SICH per National Institute of Neurological Diseases and Stroke: any ICH on any post-thrombolysis imaging scan and any clinical deterioration in NIHSS or death within 7 days.
Rate of mortality and functional outcome per the mRS were evaluated at 3 months. Functional independency was defined as mRS score of 0 to 2 and poor functional outcome as functional dependency (mRS score of 3–5) or death (mRS score of 6). All assessments of imaging studies and neurological and functional status were done according to the routine clinical practice at centers participating in the SITS-ISTR. Survival status is normally done by hospital follow-up records, supported either by consulting official population registers (if available) or through contact with the patient’s general practitioner. Nevertheless, the procedure for collection of mortality data at 3 months is not recorded in the registry and a large registry like SITS; it is not possible to guarantee the completeness of the registry.
We performed descriptive univariate analysis for baseline clinical, demographic, and imaging data, as well as outcomes comparing patients treated within 4.5 hours of stroke onset and patients with UKO of symptoms. Statistical significance for intergroup differences was assessed by the χ2 test for categorical variables and the ANOVA test and Kruskal–Wallis test for continuous variables. Logistic regression was used to study the adjusted probability of SICH, functional independency, and mortality between groups. The effect of treatment in the group of stroke patients with UKO compared with those treated within 4.5 hours on clinical outcome was also analyzed by a common odds ratio over any cut-point of the mRS estimated with an ordinal logistic regression (shift analysis). Baseline variables with significant differences in univariate analysis (P<0.05) were included in both multivariate analyses.
Taking into consideration only the subgroup of stroke patients with UKO, we explored potential predictors of poor functional outcome (mRS score of ≥3) using a logistic regression model with adjustment for variables with significant differences in univariate analysis (P<0.05). To check for potential reporting bias, we compared baseline variables between patients with missing outcome data and patients with available outcome data at 3 months. A multivariate sensitivity analysis of predictors of functional dependency was performed imputing the worst possible prognosis (mRS score of 6) in patients with missing outcome data at 3 months.
Mean age of the overall study population was 69.7±13.0, and 24 838 (54.7%) were men. Of the 45 377 patients, 699/44 074 (1.6%) experienced previous stroke ≤3 months before admission, and 4876/44 668 (10.9%) had a history of stroke >3 months before admission. Baseline stroke severity as measured by the NIHSS was 11 (6–17), and median door-to-needle time was 66 minutes (45–93 minutes).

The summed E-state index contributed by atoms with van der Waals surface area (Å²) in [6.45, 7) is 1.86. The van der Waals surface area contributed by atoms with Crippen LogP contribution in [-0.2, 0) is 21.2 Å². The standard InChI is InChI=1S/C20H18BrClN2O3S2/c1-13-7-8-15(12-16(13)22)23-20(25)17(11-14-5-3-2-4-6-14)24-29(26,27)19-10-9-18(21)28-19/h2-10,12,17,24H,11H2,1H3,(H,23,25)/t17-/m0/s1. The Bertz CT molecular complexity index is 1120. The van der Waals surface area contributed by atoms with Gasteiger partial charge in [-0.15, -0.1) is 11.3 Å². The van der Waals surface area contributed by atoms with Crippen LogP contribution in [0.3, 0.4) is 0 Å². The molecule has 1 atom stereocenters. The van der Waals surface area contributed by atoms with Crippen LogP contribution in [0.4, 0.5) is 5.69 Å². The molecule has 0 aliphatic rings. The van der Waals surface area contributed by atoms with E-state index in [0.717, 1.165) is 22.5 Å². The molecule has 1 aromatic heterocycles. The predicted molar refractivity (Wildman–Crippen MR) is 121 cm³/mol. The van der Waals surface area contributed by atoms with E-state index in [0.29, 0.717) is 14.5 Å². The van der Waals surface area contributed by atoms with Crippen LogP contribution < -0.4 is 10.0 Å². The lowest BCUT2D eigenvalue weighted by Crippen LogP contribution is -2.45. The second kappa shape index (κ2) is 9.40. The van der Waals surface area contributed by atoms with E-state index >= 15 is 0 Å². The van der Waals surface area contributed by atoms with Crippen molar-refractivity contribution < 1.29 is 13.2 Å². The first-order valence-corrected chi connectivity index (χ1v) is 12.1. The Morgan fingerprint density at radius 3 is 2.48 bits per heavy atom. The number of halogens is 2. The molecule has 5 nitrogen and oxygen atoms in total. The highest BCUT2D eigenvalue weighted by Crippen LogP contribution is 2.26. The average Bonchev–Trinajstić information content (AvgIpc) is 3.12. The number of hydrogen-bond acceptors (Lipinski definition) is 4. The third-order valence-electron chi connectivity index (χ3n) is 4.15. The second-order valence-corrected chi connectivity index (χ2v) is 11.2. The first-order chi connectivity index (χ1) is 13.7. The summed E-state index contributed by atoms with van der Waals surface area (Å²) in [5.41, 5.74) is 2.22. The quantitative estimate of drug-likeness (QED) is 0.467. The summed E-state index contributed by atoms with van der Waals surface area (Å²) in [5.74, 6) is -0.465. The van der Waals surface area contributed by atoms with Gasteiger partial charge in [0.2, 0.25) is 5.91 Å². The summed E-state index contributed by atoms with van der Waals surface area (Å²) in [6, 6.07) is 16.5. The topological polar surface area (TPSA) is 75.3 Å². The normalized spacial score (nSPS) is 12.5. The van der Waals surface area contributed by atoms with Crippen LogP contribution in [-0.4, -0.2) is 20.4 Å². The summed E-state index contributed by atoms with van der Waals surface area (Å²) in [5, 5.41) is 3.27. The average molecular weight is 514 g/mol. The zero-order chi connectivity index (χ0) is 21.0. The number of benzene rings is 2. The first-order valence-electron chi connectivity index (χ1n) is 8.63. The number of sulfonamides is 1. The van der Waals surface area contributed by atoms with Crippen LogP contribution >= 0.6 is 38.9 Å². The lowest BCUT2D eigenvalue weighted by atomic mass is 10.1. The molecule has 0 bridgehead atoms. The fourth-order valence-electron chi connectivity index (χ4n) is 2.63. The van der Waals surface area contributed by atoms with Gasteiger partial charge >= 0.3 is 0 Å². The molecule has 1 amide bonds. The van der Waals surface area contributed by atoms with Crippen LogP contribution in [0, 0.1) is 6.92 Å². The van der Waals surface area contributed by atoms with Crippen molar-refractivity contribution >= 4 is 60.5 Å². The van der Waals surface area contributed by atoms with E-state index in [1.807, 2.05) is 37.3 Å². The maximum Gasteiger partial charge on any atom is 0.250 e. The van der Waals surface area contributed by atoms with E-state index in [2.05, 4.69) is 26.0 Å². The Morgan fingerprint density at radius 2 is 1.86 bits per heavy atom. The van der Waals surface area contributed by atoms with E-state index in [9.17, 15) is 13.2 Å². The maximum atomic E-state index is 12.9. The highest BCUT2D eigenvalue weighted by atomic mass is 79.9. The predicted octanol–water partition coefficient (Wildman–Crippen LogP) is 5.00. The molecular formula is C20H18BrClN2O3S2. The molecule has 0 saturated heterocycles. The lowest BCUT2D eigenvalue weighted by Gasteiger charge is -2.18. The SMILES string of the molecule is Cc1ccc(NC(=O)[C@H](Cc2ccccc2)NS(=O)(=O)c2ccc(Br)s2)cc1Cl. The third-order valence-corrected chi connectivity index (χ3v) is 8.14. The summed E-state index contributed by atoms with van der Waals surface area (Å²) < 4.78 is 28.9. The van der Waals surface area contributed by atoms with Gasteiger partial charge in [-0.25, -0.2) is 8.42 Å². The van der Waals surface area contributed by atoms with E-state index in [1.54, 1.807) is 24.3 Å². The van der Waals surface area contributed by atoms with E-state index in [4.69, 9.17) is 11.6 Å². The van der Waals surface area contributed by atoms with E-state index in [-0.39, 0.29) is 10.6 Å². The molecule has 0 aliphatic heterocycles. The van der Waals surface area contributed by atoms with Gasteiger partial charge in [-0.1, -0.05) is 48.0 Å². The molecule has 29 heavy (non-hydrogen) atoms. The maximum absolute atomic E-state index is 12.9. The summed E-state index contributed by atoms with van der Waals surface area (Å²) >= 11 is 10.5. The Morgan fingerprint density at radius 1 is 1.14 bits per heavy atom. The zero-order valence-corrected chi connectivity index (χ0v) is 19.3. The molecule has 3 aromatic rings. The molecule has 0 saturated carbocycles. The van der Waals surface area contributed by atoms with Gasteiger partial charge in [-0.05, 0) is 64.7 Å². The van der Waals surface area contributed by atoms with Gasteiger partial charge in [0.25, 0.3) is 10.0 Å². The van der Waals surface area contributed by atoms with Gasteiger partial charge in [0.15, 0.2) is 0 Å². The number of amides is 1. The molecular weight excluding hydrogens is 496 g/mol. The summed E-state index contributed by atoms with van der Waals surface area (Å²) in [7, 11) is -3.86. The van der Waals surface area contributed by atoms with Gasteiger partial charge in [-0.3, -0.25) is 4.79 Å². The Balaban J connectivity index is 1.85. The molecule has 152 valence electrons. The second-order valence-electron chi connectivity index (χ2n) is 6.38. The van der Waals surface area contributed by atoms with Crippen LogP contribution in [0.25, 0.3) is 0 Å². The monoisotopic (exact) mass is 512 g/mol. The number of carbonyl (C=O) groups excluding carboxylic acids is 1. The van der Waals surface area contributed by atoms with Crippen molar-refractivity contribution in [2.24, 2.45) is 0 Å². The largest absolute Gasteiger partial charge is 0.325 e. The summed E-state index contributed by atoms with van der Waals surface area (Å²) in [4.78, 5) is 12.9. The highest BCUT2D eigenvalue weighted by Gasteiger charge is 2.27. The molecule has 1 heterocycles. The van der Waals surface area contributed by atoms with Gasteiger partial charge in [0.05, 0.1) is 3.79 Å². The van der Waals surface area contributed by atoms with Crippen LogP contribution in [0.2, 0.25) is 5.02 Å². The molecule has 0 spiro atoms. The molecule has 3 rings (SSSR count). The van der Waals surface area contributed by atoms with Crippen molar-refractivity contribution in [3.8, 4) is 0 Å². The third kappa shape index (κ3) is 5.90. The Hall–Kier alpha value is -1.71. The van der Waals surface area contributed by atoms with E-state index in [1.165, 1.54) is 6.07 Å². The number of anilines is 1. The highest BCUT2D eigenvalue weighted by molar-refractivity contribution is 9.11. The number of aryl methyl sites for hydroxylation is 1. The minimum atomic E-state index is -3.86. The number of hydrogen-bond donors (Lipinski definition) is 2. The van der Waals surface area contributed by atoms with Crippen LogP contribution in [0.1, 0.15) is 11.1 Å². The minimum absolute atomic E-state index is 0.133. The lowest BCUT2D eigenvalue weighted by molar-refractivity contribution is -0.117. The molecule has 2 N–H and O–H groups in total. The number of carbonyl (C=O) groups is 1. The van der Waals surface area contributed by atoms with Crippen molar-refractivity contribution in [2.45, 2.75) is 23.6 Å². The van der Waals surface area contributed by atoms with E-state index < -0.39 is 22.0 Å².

Baseline characteristics of the studied groups are shown in Table 1. Stroke patients with UKO were 2 years older (median) and had a 1 point higher median baseline NIHSS scores than the known ≤4.5 hours stroke group. Prealteplase systolic blood pressure and serum glucose levels were higher, and door-to-needle time was 6 minutes longer among patients with UKO stroke compared with those treated within 4.5 hours. No other significant differences were found with respect to other vascular risk factors or pretreatment with antiplatelet or anticoagulant drugs.
Magnetic resonance was used as the initial imaging modality in 3.6% of overall cases with higher proportion in stroke patients with UKO (15.7%) than in those treated within 4.5 hours (3.2%). In patients with available computed tomographic (CT) scan at baseline, frequency of early infarct signs was 2-fold higher (35.2% versus 17.3%) in stroke patients with UKO. Hyperdense artery sign was also more frequent in UKO group than in the group of known onset stroke (30.9% versus 22.5%).
In the logistic regression analysis, there was not an increased probability of having SICH or functional independency in the UKO stroke group compared with the ≤4.5 group after adjustment for covariates. Nevertheless, mortality was significantly higher in the UKO group (Table 2).
Ordinal regression analysis showed reduced disability over the entire range of the mRS in patients treated within the approved time window compared with stroke patients with UKO (common adjusted odds ratio, 1.29; 95% confidence interval, 1.01–1.65) after adjustment for the same covariates.
In the whole sample, poor outcome (mRS score of 3–6) was more frequent in patients with early infarct signs (54% versus 41.2%; P<0.001) and in patient with hyperdense artery sign (62% versus 38%; P<0.001) compared with patients without early infarct and hyperdense artery sign, respectively. Early infarct signs (73/111, 65.8% versus 2970/5458, 54%; P=0.017) were associated with poor outcome (mRS score of 3–6) in the UKO group compared with the ≤4.5 hours group but not hyperdense artery sign (67/100, 67% versus 4454/7188, 62%; P=0.303).
Predictors of Poor Functional Outcome in Stroke Patients With UKO
Among stroke patients with UKO (n=502), 3-month outcome was available in 359 patients (168 functionally independent, 111 with functionally dependent, and 80 death). Table I in the online-only Data Supplement shows baseline characteristics of stroke patients with UKO according to the outcome availability at 3 months.
Patients with poor functional outcome (functionally dependent or death) at 3 months were 8 years older (median), had 10% higher rates of baseline disability, and were more frequently treated with aspirin before stroke; moreover, stroke severity as measured per NIHSS score was 8 points, and glucose levels at baseline were higher than in patients with functional independency. On neuroimaging variables, the presence of infarct signs and hyperdense artery sign in baseline CT scan was more frequent in the group of patients with poor outcome compared with those with functionally independent (Table II in the online-only Data Supplement). Multivariate analysis identified advanced age, worse NIHSS at baseline, higher prebolus glucose levels, and infarct signs in baseline CT as variables independently associated with poor functional outcome at 3 months after adjustment for previous mRS, hyperdense middle cerebral artery, and for other covariates (Table 3). A sensitivity analysis imputing the worst possible prognosis at 3 months (mRS score of 6) for patients with missing data obtained the same predictors of poor functional outcome.
This is the largest observational study of ischemic stroke patients with UKO of symptoms and treated with intravenous alteplase in whom intravenous thrombolysis is currently off-label. We compared this subset of patients to those treated within the approved time window. Our main findings are that in stroke patients with UKO treated with systemic thrombolysis, the occurrence of SICH was comparable to patients treated within 4.5 hours of symptoms onset, but mortality and functional disability over the entire range of the mRS were higher.